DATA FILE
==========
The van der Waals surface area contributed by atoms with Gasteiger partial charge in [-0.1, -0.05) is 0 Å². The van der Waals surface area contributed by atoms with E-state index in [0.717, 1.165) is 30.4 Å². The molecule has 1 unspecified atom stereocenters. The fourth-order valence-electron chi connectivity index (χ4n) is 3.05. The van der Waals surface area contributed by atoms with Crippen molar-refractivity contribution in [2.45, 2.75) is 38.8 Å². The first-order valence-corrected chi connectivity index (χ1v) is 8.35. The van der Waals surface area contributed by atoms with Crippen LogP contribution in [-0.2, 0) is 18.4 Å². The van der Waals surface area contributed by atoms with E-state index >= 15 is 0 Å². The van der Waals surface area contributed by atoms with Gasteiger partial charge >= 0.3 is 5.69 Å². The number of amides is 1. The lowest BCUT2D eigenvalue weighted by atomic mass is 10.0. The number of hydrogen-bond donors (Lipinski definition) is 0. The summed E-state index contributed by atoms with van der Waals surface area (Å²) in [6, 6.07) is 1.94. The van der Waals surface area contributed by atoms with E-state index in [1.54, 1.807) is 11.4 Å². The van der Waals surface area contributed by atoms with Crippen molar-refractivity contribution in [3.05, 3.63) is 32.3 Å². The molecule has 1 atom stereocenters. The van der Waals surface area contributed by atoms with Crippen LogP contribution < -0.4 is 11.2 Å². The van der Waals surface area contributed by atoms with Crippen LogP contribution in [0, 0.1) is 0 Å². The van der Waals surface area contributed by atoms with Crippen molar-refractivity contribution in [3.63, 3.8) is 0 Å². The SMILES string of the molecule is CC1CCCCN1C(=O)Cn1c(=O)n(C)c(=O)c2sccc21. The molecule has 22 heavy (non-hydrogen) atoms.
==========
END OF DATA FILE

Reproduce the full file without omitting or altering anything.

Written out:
The van der Waals surface area contributed by atoms with Gasteiger partial charge in [-0.1, -0.05) is 0 Å². The van der Waals surface area contributed by atoms with E-state index in [0.717, 1.165) is 30.4 Å². The molecule has 1 unspecified atom stereocenters. The fourth-order valence-electron chi connectivity index (χ4n) is 3.05. The van der Waals surface area contributed by atoms with Crippen molar-refractivity contribution in [2.45, 2.75) is 38.8 Å². The first-order valence-corrected chi connectivity index (χ1v) is 8.35. The van der Waals surface area contributed by atoms with Crippen LogP contribution in [-0.2, 0) is 18.4 Å². The van der Waals surface area contributed by atoms with E-state index >= 15 is 0 Å². The van der Waals surface area contributed by atoms with Gasteiger partial charge >= 0.3 is 5.69 Å². The number of amides is 1. The lowest BCUT2D eigenvalue weighted by atomic mass is 10.0. The number of hydrogen-bond donors (Lipinski definition) is 0. The summed E-state index contributed by atoms with van der Waals surface area (Å²) in [6, 6.07) is 1.94. The van der Waals surface area contributed by atoms with E-state index in [1.54, 1.807) is 11.4 Å². The van der Waals surface area contributed by atoms with Crippen molar-refractivity contribution in [3.05, 3.63) is 32.3 Å². The molecule has 1 atom stereocenters. The van der Waals surface area contributed by atoms with Crippen LogP contribution < -0.4 is 11.2 Å². The van der Waals surface area contributed by atoms with Crippen LogP contribution in [0, 0.1) is 0 Å². The van der Waals surface area contributed by atoms with Crippen molar-refractivity contribution in [3.63, 3.8) is 0 Å². The SMILES string of the molecule is CC1CCCCN1C(=O)Cn1c(=O)n(C)c(=O)c2sccc21. The molecule has 22 heavy (non-hydrogen) atoms.